If there is a Jewish capital of Maryland, it lies within the large wedge of communities fanning out from Northwest Baltimore and centering on Pikesville. The heavy concentration of synagogues, kosher food stores, delicatessans, Jewish community centers, schools and charities leaves little doubt that this is the Jewish heart land.

Politics has long been a staple of life for the 92,000 Jews who make their home in the area. Synagogue brotherhoods have a revolving series of political speakers. Delicatessans buzz with talk of the gubernatorial election. The two kosher caterers have trouble keeping up with the demand of political fund-raisers.

"The shoptalk is constantly politics," said state Sen. Melvin A. Steinberg, who represents the Pikesville district. "Jews feel politics is part of their daily lives." On election day, Steinberg said, he assembles a large group of volunteers to work at the precincts and rewards them with corned beef sandwiches.

Jewish life in Montgomery County is less visibly ethnic than in Baltimore, but no less political, especially in the lower and central Silver Spring area known to politicans as "the fertile crescent" because of the high voter turnout. Jews play leadership roles in local political clubs and often square off in county elections.

One of the first stops for many candidates campaigning in Montgomery is the study of Rabbi Herel Kranz of Silver Spring Jewish Center, who actively supports politicians by praising them in letters to his congregation and ads in the Jewish Week newspaper, raising campaign founds and lining up speaking engagements before Jewish groups.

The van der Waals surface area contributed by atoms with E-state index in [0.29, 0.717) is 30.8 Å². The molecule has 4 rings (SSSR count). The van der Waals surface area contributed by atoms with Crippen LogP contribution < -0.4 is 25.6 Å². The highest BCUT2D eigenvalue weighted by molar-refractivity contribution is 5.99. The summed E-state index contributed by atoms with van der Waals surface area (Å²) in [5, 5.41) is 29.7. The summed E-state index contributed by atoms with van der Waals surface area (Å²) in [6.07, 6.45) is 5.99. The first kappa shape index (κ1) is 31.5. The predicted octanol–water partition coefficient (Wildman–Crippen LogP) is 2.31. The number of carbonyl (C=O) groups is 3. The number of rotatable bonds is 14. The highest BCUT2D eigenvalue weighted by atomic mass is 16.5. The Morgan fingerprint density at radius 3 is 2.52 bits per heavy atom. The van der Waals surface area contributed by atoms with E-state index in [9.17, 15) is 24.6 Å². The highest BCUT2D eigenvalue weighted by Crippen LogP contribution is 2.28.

Kranz, who supports Orlinsky in this year's gubernattorial race, takes a practical view of his political role. "You live in a world of reality," he explained, "and politicians help shape that reality. If you help a candidate, he obviously remembers it. When the Jewish people need help, he'll respond."

Jews have not always been at the center of political life in Maryland. In fact, until 1825, Jews could not hold public office in the state. It took 8 years for a Scottish-born legislator from Washington County by the name of Thomas Kennedy to win full rights for Jews.

In the 1930s, then Gov. Harry W. Nice wanted to appoint a second judge to the Baltimore bench. But Jewish leaders, concerned about an antisemitic blacklash, pleaded with Nice not to make the appointment for fear it would jeopardize the reelection prospects of the sitting judge, whose term expired that year. Today, a third of Baltimore's judges are Jewish.

The Jewish vote first became a political factor in the 1930s when James H. (Jack) Pollack, a former prize fighter, began organizing Baltimore Jews as they began their migration from the east side to the west end of town. Pollack set up political clubs, fielded election day workers and bargained votes for patronage.

It took Theodore R. McKeldin, a Baltimore Republican, to first appreciate the strength of the Jewish vote. By surrounding himself with Jewish advisers, regularly attending synagogues and raising funds for Israel, he had solid Jewish backing when he was elected Baltimore mayor in 1943 and 1963 and Maryland governor in 1950 and 1954.

In 1970, 11 years after McKeldin left the Annapolis State House and 145 years after Jews won their full rights as citizens, Maryland elected its first Jewish governor, Marvin Mandel, the son of a cloth cutter from Northwest Baltimore, who began his political career, as most Jews his age, working in the Pollack organization.

Mandel, who was suspended from office last October after his conviction on political corruption charges, said he felt a small degree of antisemitism at first, especially from the upper crust Baltimore WASP society, whose members monopolized certain state business until Mandal became governor and spread it out.